Edit ModuleEdit ModuleShow Tags
Edit ModuleShow Tags

Steelers and Ravens Battling More Than Each Other This Time

Sunday's national anthem fallout has changed the game.




Photo by pittsburgh steelers|Karl roser

 

In a week that normally provides the anticipation of one of the game’s better rivalries, the head coaches on both sides are instead being asked about fans burning jerseys.

Welcome to a Steelers-Ravens week unlike any other.

The events of last Friday, when the president unleashed what the NFL interpreted as an attack on its players –– “the S.O.B. statements,” Mike Tomlin emphasized for clarity’s sake –– and the subsequent national anthem fallout and demonstrations of protest that stretched as far as England, have changed the game.

Since Chicago, the Steelers have deployed a second receptionist when normally one suffices to handle the avalanche of phone calls.

Since Chicago, the Steelers’ have positioned a security guard at a secondary entrance to their practice facility where normally there is none.

Since Chicago, offensive tackle Alejandro Villanueva, the Steelers’ combat veteran, has publicly regretted “making the organization look bad, my coach look bad and my teammates look bad” –– all because he put his hand on his heart during the national anthem.

“I don’t know why Villanueva was apologizing,” Tomlin maintained. “He has nothing to apologize for.

“I guess he just feels like he brought this upon us in some way, and that’s a shame.”

The reaction that forced Villanueva’s hand, particularly that on social media and from media outlets that blatantly followed an agenda rather than the story, is almost tragic.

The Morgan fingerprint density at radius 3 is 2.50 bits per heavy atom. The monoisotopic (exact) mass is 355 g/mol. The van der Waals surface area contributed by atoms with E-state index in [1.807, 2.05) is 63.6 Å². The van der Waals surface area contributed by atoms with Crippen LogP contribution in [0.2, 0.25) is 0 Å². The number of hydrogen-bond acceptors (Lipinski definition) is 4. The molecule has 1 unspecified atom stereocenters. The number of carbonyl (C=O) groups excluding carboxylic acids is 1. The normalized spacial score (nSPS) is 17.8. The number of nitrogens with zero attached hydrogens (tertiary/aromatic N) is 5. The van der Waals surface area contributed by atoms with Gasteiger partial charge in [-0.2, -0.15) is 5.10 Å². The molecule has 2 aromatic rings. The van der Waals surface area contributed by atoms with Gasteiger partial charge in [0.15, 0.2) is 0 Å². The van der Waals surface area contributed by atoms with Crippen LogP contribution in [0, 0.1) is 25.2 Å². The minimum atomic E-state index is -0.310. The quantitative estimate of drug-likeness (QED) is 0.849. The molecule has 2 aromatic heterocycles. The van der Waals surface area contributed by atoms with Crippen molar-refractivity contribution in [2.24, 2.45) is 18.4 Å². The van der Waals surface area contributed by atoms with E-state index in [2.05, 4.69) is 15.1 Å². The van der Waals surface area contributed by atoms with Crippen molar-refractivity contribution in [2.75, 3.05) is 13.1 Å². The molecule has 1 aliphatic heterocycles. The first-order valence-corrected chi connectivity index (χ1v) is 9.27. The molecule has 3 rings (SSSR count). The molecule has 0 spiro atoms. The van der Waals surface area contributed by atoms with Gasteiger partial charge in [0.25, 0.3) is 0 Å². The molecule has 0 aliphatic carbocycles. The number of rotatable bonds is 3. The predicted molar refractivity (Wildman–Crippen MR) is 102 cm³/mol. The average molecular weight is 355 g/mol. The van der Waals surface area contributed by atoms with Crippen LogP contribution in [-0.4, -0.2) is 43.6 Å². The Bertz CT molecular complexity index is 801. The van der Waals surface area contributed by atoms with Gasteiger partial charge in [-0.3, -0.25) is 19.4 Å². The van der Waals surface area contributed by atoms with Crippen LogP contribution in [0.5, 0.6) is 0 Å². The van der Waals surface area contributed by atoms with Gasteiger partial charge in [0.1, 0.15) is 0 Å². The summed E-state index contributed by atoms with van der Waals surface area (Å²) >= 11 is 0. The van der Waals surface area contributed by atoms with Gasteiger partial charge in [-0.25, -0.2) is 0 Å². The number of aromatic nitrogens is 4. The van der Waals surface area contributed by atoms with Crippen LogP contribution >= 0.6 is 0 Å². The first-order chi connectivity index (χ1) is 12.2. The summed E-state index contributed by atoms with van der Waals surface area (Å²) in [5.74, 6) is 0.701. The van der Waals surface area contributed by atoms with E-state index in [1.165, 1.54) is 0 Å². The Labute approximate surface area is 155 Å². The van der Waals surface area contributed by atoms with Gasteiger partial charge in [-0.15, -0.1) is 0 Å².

The Steelers’ intent was to avoid controversy in Chicago, to avoid offending the supporters they value, the communities in which they are active participants and the military and public servants they admire by remaining out of view during the national anthem in response to comments Tomlin perceives to have been made to “seemingly goad certain athletes into demonstrating.

“They weren’t going to be goaded into a demonstration of disrespect toward the anthem,” Tomlin said of his players. “They weren’t going to be pressured into it by those who opposed those who goad.

“We just decided we were going to sit it out, that we weren’t going to play politics. We were going to play the game. The means of doing that was to stay in the tunnel.”

They’re getting it from both sides, anyway, to the extent that Steelers president Art Rooney II felt compelled since Chicago to post a letter to “members of Steelers Nation” clarifying the intent of a response that should have been obvious to anyone who was paying attention.

Sadly, that's gone out of style.

Political ideologies are adhered to no matter what.

Clarity and reality are often the casualties.

The Steelers, Tomlin insisted, “worked hard to be extremely clear, even though in these times at times it’s difficult to be perceived that way.”

It’s the same in Baltimore, where John Harbaugh and the Ravens are feeling the backlash of their actions prior to the kickoff against the Jaguars in London.

“I'm trying to say the right things about all the big issues in our country, but I guess what I’m trying to say is, what we’re for is unity,” Harbaugh said.